FIG. 7 illustrates the rack in its knock-down condition and only the primary reference characters are applied to the individual components. It should be apparent from FIG. 7 that the rack can be readily shipped in a knock-down or disassembled condition and substantially no talent is required to assemble the rack at its place of intended use. As should be obvious almost upon inspection, the assembler first inserts the rod 76 in the blind holes 77 in the end panel extensions 70, 72 and then attaches the top, bottom and end panels together by screws inserted through and into pre-drilled holes in the panels. He then inserts the end parts 26, 28 of the front retainer members 30 into the slots 22, 24 in the panels 14, 16 and loosely traps the ends parts of the retainers in the slots by screwing the upper strip 38 and the lower channel 42 over the open end of the slots. The assembler then attaches the ejection strip 66 to the slots 64 in the lower ends of the legs 50 of the rear retainers 36 and inserts the end parts 32, 34 of the rear retainers into the upper and lower slots 22, 24 along the rear edges of the horizontal panels. The slots 64 and mating slots 64' (if any) in the strip 66 are so positioned that when the end parts 32, 34 of the retainers are inserted in the panel slots, the strip engages the upper face of the lower panel and is thereby prevented from being withdrawn from the slots 64 as can best be seen in FIG. 3. Thereafter the rear lower and upper channels 42a, 42b are screwed in place and the support channel 74 is also screwed in place.
Where the span of the horizontal panels is of such length that the weight of the stacked articles might bow the panels downwardly, this can be prevented by pre-drilling the vertical walls 43a, 43b of the channels 42a, 42b to align with pre-drilled holes in the upper and lower ends of at least some of the side walls 52 of the rear retainers 36 whereby screws through these aligned holes into the rear side edges of the upper and lower panels provide sufficient bracing to prevent bowing.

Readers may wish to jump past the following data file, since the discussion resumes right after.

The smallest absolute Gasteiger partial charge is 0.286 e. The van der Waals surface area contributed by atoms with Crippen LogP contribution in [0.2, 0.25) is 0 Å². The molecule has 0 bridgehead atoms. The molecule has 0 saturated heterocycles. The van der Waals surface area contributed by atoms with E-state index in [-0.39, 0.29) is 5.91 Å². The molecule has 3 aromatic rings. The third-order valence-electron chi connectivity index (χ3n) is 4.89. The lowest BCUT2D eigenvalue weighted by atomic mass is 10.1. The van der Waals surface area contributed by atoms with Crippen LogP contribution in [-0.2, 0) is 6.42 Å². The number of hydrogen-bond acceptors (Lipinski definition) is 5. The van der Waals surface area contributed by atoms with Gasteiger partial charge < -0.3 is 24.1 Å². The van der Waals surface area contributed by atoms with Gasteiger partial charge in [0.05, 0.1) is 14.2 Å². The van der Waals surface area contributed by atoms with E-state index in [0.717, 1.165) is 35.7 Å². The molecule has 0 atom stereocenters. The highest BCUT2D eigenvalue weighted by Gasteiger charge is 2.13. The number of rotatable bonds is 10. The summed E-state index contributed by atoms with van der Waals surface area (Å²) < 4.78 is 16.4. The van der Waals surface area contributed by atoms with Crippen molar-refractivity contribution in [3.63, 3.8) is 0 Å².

As so far described the only tools the assembler requires is a simple set of instructions and a screw driver. If the assembled unit is to be mounted in an elevated position, it may be desirable to employ the legs 80, 82. If so, it may be necessary to drill pilot holes for screws in a vertical support surface and it may be necessary to hack saw the ends of the legs off so that they engage a horizontal support surface at an appropriate heighth.
Though the article display and support channel 74 is shown in FIG. 3 facing in the same direction as the withdrawal openings 61' it will be apparent that the assembler can merely reverse the end panels prior to assembly so that the display support faces outwardly for viewing by prospective customers while the withdrawal openings 60 face inwardly for ready access by the cashier at, say, a self-service gas station, the customer making his selection from the display and the cashier quickly withdrawing the selected brand from the appropriate opening of the chute immediately above the selected brand.
From FIG. 7 it will be apparent that the knock-down rack can be compactly packed into a relatively small package for easy shipment to customers. Though the invention is susceptable of a variety of changes and modifications it will be apparent that such cannot be made without departing from the scope and spirit of the appended claims.